INDIANAPOLIS — Indiana lawmakers have been debating whether to give the state’s casinos more financial incentives to compete with the shiny new gambling palaces popping up in Ohio.
They’re fearful that fickle gamblers will take their dollars — and the millions in tax revenues they generate every year — across the border to one of the four big-city casinos that have opened in the Buckeye State in the last 10 months.
What should worry them more is how easy it is for you to sit at home in your underwear and use your laptop or mobile device to place your bets online.
Americans gambled away about $4 billion in 2011 using online wagering, according to a recent report by the American Gaming Association. Most of that money was spent through offshore websites, in the nearly 85 countries that have legalized online gambling.
That was the same year the U.S. Department of Justice cracked down on illegal online gambling here in the U.S., with massive criminal and civil charges against the biggest Web-based poker sites.
No matter. The American Gaming Association’s report, issued late last year, said that crackdown barely made a dent, and that gaming industry experts see online gambling as the wave of the future whether it’s legal or not.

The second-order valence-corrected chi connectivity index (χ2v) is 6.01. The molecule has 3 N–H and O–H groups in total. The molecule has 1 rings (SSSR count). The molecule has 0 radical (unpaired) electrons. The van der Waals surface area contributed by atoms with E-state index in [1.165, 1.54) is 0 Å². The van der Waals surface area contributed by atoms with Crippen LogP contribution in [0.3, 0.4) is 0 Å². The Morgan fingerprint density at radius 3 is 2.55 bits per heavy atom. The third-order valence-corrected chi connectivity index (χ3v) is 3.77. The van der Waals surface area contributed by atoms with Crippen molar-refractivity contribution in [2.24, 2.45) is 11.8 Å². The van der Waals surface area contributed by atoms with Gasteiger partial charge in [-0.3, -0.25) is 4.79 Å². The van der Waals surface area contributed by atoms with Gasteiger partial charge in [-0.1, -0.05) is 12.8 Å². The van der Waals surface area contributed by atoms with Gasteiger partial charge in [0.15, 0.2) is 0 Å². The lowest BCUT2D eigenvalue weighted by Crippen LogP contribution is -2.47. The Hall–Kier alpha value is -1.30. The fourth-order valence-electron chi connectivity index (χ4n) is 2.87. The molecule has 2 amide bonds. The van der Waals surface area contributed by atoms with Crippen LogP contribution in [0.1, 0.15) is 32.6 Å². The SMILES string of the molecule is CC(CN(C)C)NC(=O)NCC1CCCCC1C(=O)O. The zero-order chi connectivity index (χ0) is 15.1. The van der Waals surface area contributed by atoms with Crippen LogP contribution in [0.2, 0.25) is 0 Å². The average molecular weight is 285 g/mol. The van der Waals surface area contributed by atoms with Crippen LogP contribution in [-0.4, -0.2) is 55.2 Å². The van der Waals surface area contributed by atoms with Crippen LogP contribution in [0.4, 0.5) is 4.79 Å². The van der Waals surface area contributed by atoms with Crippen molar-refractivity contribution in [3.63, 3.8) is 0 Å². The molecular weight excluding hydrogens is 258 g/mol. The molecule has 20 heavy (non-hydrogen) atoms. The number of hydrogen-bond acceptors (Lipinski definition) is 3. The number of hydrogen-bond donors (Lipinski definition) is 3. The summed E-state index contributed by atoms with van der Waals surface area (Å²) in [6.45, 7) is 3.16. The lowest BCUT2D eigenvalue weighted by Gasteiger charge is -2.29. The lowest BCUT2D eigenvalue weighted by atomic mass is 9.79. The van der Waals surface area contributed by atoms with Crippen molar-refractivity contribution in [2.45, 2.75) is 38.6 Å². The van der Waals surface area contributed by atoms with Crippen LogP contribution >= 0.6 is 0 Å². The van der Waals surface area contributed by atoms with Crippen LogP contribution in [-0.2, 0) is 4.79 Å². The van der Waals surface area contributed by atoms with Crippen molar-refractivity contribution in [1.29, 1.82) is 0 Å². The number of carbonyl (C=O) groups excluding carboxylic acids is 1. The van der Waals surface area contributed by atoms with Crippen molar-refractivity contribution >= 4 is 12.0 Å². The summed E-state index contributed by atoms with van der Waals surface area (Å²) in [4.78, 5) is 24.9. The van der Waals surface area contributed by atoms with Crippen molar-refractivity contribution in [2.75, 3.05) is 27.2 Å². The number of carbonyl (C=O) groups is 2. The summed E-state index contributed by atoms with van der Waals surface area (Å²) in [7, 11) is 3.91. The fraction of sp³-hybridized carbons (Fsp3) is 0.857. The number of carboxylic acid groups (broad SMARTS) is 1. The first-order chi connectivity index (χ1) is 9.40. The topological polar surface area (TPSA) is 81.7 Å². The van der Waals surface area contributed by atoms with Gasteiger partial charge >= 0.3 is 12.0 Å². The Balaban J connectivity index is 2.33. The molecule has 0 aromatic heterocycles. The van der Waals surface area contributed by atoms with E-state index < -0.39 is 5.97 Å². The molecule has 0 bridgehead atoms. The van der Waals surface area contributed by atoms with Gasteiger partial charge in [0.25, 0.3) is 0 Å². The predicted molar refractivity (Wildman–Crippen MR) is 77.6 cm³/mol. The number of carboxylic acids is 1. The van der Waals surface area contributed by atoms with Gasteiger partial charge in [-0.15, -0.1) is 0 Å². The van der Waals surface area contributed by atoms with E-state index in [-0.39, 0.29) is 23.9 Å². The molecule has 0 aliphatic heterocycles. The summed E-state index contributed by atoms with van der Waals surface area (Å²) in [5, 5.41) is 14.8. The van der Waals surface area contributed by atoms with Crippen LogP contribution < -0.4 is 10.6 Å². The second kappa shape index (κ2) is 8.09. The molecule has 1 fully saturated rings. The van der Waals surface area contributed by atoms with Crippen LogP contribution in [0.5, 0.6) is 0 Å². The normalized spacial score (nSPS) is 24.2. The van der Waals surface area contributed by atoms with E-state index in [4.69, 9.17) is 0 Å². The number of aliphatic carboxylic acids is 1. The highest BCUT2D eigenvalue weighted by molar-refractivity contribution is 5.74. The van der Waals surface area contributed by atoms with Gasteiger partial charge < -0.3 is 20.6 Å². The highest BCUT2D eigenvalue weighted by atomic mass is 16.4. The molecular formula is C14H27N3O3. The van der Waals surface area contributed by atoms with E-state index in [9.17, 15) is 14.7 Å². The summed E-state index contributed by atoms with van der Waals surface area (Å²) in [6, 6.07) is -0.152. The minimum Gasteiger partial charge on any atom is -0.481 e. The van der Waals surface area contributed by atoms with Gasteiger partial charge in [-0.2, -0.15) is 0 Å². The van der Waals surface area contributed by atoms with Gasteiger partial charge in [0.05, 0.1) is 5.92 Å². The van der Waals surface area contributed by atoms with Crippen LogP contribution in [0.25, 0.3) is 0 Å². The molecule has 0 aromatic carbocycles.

Consider this, from an association survey of those experts: Nearly 70 percent of them estimate U.S. bettors will annually spend between $8 billion and $11 billion on Internet gambling five years from now.
Most of the rest think the market will grow more “moderately” — to a size of $6 billion to $7 billion annually over the next five years. And that’s even if Congress doesn’t pass legislation that legalizes and regulates online gaming.
If Congress opts to regulate online gaming, and even if states like Indiana opt not to follow suit, about one-third of those experts predict Americans will be spending between $14 billion and $17 billion annually in online wagering by 2018.